It should not annoy me but it does. I know that many Jews outside of Israel call themselves Jewish. They all seem to assume that Jew is somehow a dirty word.
The recent news report that spoke of a Jewish man attacked in Berlin – why did it not write: a Jew?
Are Christians and homos not persecuted in the Middle East (except in Israel) or are they Christian and homo people? No one says the latter. Do Muslims keep Ramadan or Muslim people? Why should Jews only be adjectively identified?
There are the British and the French, the Egyptians and the Israelis, Native Americans and Jewish people? When I hear talk about Jewish people I always ask myself: do they mean this “people” in contrast with Jewish dogs, Jewish birds?
The most ridiculous of course are Jewish rabbis and Jewish synagogues.
Would you think that others regard you less a Jew when you call yourself Jewish? Or see you more as a human when you adjectivate yourself?
There is nothing uncouth about the word Jew. Get some pride and call yourself what everyone already thought you are, a Jew.
And correct others who call Jews Jewish.
Related: In proper Dutch spelling, the word for Jews (joden) for years, was not to be capitalized, just like the word for Roma (Gypsies) (zigeuners), supposedly because their names were not rooted in geographical names. It could say: Romeinen, Franken, Friezen, Grieken en joden, and no one blinked. It took many years before Dutch linguists admitted that this smells of racism and got a new system approved.
Now all Peoples’ names in proper Dutch are written with a capital.
But in the language of the Netherlands, religious adjective are not capitalized: de christelijke, protestante, katholieke, islamitische en joodse religie (you got that – that was not so hard).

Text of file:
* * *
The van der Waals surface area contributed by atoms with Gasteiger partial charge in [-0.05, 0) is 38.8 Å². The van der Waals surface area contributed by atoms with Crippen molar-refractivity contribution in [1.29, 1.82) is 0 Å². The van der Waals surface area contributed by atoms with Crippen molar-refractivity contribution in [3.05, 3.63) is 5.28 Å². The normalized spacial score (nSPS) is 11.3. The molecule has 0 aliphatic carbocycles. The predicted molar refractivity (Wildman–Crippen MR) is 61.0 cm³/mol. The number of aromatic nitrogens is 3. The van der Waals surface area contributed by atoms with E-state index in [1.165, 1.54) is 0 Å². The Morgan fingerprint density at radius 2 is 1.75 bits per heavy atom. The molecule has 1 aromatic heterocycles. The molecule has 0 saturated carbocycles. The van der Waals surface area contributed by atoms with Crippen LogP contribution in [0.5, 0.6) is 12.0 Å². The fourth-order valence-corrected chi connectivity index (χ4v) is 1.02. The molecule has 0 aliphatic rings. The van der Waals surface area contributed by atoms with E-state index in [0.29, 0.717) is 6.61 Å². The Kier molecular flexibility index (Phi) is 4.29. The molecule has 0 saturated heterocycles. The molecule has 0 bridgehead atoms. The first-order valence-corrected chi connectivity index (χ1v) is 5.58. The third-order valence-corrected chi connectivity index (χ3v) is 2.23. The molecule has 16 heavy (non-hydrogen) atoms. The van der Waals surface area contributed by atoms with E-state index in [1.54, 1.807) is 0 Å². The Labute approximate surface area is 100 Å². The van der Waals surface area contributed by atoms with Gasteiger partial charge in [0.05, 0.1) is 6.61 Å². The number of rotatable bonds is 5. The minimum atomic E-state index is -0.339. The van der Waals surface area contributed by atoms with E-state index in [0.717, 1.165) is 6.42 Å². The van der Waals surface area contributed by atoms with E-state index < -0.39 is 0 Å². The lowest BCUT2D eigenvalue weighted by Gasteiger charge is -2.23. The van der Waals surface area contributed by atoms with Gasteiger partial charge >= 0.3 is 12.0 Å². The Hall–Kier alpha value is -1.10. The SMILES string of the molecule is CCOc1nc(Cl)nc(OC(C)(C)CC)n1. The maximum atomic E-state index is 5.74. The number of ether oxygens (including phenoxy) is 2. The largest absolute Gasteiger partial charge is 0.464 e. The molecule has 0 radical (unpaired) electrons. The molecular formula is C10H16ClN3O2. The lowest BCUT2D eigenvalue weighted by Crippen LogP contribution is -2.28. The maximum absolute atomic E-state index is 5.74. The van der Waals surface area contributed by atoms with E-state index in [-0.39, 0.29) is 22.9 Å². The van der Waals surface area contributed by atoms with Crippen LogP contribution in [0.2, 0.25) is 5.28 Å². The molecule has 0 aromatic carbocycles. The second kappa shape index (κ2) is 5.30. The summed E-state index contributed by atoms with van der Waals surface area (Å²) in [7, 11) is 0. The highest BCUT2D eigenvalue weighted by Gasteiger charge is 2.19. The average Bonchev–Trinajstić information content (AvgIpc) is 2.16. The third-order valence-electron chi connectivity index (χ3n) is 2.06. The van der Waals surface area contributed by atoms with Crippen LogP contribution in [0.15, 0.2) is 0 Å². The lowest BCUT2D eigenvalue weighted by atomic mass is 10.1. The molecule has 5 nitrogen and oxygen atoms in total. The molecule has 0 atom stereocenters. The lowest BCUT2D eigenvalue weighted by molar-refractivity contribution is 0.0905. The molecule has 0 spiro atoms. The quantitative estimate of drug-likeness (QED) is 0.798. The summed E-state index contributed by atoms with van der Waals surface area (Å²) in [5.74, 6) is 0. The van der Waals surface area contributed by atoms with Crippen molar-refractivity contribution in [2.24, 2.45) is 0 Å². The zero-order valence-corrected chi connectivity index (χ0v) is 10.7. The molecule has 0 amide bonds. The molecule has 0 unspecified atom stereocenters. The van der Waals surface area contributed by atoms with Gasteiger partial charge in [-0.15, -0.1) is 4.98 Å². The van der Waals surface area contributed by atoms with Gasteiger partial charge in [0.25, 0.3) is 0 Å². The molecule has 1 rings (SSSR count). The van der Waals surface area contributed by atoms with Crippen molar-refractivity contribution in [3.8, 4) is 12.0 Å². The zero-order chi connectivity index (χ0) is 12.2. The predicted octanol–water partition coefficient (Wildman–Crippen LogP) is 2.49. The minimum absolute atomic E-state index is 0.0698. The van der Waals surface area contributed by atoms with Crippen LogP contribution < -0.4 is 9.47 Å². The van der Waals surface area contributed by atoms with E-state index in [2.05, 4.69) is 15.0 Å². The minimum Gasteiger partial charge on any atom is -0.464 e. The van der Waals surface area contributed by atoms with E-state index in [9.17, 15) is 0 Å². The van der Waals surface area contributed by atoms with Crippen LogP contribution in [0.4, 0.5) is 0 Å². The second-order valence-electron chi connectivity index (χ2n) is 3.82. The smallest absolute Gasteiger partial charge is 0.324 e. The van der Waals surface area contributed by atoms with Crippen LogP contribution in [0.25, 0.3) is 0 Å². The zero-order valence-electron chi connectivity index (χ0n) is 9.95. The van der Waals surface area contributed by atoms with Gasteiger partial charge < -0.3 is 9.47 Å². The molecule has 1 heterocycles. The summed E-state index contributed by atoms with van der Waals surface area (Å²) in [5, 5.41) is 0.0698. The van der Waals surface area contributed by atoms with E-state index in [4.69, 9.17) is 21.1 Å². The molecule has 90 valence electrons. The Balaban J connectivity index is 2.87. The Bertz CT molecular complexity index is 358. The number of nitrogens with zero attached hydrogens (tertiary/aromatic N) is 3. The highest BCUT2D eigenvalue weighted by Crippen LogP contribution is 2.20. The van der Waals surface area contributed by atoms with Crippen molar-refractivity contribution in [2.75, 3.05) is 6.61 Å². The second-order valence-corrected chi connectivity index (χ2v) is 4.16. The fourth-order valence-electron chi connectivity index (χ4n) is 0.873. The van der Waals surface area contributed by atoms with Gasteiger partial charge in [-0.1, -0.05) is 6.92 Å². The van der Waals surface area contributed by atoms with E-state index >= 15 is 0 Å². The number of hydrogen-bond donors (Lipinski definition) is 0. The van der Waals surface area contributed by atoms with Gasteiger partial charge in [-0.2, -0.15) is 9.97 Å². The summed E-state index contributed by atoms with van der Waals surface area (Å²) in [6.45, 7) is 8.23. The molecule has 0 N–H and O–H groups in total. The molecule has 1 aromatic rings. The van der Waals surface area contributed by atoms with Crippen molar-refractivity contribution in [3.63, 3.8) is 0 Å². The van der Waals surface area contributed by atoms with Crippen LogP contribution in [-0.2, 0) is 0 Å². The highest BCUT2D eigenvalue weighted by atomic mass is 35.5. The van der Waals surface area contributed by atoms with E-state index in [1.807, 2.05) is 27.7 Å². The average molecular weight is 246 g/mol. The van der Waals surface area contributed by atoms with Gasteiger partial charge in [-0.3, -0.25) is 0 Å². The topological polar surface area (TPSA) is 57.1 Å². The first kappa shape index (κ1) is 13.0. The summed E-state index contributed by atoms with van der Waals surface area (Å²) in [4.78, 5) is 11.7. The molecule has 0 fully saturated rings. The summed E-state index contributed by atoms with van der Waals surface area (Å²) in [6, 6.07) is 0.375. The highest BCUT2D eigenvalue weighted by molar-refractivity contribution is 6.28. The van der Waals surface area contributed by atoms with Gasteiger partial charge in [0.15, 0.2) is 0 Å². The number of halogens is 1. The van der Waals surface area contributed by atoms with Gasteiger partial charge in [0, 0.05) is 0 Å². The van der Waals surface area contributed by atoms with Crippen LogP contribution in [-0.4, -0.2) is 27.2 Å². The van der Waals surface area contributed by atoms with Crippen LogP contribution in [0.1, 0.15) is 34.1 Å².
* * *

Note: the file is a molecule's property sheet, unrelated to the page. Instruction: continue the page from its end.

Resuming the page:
So now, when identifying the People, the adjective is spelled Joods, but when referring to the oldest monotheistic religion, Jewish as a religious and not a national adjective, it must be written joods. So we must spell “joodse les” (a lesson in Judaism) but “Joodse indentiteit.”
But then, should it be a Joodse sjabbat or a joodse sjabbat? Is the Day of Rest religious or does it belong to the People of Israel?
Also, now we can see how christenen en Joden work together to stop anti-Semitism. Too often we hear anti-Joodse woorden van moslims. Now, suddenly, Jews are capitalized when religious groups are not because Jews are often a Nation and other religious groups aren’t.
Complicated as this may be, Dutch Jews often persist in writing about Jews as joden, not Joden. Not only is this now against the prescribing spelling rules, it also is shameful that Jews would (still) be the only People that doesn’t capitalize itself. Jewish Pride outside of Israel is scary.
However, I don’t blame the victim. I count on our Gentile allies to make things so safe for Jews everywhere so that we can call ourselves Jews and in Dutch can refer to ourselves as Joden, always.
And when Pride is too hard, at least we should show that we are fond of ourselves.